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Torino Scale

Asteroid 2011 MD came close to Earth

 Automatic translationAutomatic translation Category: asteroids and comets
Updated June 01, 2013

The asteroid 2011 MD, 10 meters in diameter was close to Earth, June 27, 2011, it passed just 12,300 miles from Earth. The asteroid 2011 MD, monitored by NASA, is a small NEO, about ten meters in diameter, barely. It was spotted by astronomers Program Lincoln Near-Earth Asteroid Research (Linear) from Socorro, in the state of New Mexico.
The number of NEOs is estimated at, 7500.
These cosmic dust are small rocky objects, with diameters ranging from several meters to tens of kilometers. Among these are about a thousand objects considered dangerous. These asteroids are classified on the Torino Scale. The asteroid 2011 MD was classified, 0 on the Torino Scale, which means that the probability of a collision is zero or practically zero. This applies to small objects such as meteors and blocks that burn in the atmosphere.

 

The transition from a near-Earth, occurs once every six years on average. This time it went to just 12,300 miles from Earth, June 27, 2011 to 17H (UTC).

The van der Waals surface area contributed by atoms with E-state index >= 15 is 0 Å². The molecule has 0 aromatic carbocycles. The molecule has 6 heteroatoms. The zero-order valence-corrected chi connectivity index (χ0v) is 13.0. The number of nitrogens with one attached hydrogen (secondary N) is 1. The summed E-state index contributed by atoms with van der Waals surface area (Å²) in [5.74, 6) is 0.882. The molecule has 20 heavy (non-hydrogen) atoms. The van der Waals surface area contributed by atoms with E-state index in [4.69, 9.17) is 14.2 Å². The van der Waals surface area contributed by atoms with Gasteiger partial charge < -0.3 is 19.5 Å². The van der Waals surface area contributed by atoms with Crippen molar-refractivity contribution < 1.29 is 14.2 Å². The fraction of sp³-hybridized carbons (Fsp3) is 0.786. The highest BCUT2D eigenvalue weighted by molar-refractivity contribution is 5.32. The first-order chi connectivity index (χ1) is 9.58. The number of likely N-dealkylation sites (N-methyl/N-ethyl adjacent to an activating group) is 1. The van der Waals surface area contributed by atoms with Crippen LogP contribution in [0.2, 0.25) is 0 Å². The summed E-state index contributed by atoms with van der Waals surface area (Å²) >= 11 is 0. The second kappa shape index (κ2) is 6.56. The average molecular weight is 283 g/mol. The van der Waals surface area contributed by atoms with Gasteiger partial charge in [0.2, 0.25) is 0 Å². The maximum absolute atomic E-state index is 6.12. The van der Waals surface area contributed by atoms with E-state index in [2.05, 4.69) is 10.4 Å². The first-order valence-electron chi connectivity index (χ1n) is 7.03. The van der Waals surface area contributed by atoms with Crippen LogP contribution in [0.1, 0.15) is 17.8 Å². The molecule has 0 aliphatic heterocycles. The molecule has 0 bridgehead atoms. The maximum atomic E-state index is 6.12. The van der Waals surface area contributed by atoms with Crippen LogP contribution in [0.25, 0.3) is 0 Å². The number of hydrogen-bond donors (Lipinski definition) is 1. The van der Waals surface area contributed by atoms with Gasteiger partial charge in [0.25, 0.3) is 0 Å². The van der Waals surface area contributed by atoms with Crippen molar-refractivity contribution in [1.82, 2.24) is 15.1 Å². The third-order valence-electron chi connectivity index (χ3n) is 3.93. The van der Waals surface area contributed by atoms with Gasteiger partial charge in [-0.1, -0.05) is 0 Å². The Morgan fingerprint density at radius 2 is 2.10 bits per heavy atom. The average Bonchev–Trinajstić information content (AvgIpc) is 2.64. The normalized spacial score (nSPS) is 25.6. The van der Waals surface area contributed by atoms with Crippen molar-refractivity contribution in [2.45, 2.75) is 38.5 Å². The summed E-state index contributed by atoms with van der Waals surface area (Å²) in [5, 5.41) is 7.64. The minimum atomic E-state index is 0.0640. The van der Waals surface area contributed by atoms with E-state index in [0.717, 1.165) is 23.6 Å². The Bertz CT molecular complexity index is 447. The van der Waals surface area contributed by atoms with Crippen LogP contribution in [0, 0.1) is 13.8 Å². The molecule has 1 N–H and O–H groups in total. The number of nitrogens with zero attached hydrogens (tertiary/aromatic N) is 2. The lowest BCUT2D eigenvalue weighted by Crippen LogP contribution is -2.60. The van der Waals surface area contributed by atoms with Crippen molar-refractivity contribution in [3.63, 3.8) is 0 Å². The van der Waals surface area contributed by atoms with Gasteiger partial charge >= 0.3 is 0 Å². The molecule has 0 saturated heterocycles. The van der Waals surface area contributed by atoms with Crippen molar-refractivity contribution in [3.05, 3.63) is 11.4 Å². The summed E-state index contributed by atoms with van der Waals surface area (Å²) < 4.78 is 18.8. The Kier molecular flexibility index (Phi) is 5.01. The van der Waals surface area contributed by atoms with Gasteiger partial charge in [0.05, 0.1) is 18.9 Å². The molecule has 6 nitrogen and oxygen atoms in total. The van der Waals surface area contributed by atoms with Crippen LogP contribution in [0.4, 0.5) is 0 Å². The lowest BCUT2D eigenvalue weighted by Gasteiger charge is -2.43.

This distance corresponds to the orbits of artificial Earth satellites, like GPS. For security reasons, astronomers working on the International Space Station (ISS), have taken shelter in the capsules of the station, to be ready to return to Earth.

Image: As shown in this simulated image, the asteroid 2011 MD (top right) is spent within the orbits of GPS satellites 31. Its distance from Earth was then only 12 300 km. Its trajectory was strongly bent by the attraction of the Earth, then left in space, continuing its travel around the Sun.

 passage of the asteroid 2011 MD June 27, 2011

Risk classification of asteroid impacts

    

The Torino Scale was created in 1995 by Richard Binzel, a researcher at Massachusetts Institute of Technology in the department of planetary sciences.
This scale for the public, is used to classify the anticipated risks, impacts of asteroids or comets near Earth. It is graduated from 0 (no risk of collision) to 10 (certain collision and global catastrophe).
The first version of the Torino Scale (1999), was adopted in Turin, Italy, at a conference of the International Astronomical Union on NEOs. What gave it its name.
A new version was published in 2005. In a single numerical value, the Torino Scale is indicative of simplistic risk estimates for a possible collision.